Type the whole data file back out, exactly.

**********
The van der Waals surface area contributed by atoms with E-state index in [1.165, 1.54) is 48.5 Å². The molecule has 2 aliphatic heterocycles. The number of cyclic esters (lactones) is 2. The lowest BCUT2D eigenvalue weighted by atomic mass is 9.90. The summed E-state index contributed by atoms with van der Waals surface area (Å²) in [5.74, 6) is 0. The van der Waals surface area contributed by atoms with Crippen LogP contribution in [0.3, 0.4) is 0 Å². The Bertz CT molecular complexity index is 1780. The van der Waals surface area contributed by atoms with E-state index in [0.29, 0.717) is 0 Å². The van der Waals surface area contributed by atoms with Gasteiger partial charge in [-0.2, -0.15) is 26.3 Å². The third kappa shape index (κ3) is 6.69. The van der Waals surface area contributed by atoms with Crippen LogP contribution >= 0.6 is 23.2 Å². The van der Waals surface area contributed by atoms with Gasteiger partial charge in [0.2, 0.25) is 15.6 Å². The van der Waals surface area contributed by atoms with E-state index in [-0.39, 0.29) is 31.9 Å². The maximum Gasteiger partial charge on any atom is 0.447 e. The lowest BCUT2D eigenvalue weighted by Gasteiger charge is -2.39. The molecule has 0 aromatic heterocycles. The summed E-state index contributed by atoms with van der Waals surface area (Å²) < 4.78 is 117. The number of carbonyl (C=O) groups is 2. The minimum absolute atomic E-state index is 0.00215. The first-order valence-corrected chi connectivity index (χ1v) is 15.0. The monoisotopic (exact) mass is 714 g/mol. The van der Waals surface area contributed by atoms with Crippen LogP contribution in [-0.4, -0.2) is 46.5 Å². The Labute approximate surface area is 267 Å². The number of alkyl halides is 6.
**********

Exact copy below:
The van der Waals surface area contributed by atoms with E-state index in [1.165, 1.54) is 48.5 Å². The molecule has 2 aliphatic heterocycles. The number of cyclic esters (lactones) is 2. The lowest BCUT2D eigenvalue weighted by atomic mass is 9.90. The summed E-state index contributed by atoms with van der Waals surface area (Å²) in [5.74, 6) is 0. The van der Waals surface area contributed by atoms with Crippen LogP contribution in [0.3, 0.4) is 0 Å². The Bertz CT molecular complexity index is 1780. The van der Waals surface area contributed by atoms with E-state index in [0.29, 0.717) is 0 Å². The van der Waals surface area contributed by atoms with Gasteiger partial charge in [-0.2, -0.15) is 26.3 Å². The third kappa shape index (κ3) is 6.69. The van der Waals surface area contributed by atoms with Crippen LogP contribution >= 0.6 is 23.2 Å². The van der Waals surface area contributed by atoms with Gasteiger partial charge in [0.2, 0.25) is 15.6 Å². The van der Waals surface area contributed by atoms with E-state index in [-0.39, 0.29) is 31.9 Å². The maximum Gasteiger partial charge on any atom is 0.447 e. The lowest BCUT2D eigenvalue weighted by Gasteiger charge is -2.39. The molecule has 0 aromatic heterocycles. The summed E-state index contributed by atoms with van der Waals surface area (Å²) < 4.78 is 117. The number of carbonyl (C=O) groups is 2. The minimum absolute atomic E-state index is 0.00215. The first-order valence-corrected chi connectivity index (χ1v) is 15.0. The monoisotopic (exact) mass is 714 g/mol. The van der Waals surface area contributed by atoms with Crippen LogP contribution in [-0.4, -0.2) is 46.5 Å². The Labute approximate surface area is 267 Å². The number of alkyl halides is 6.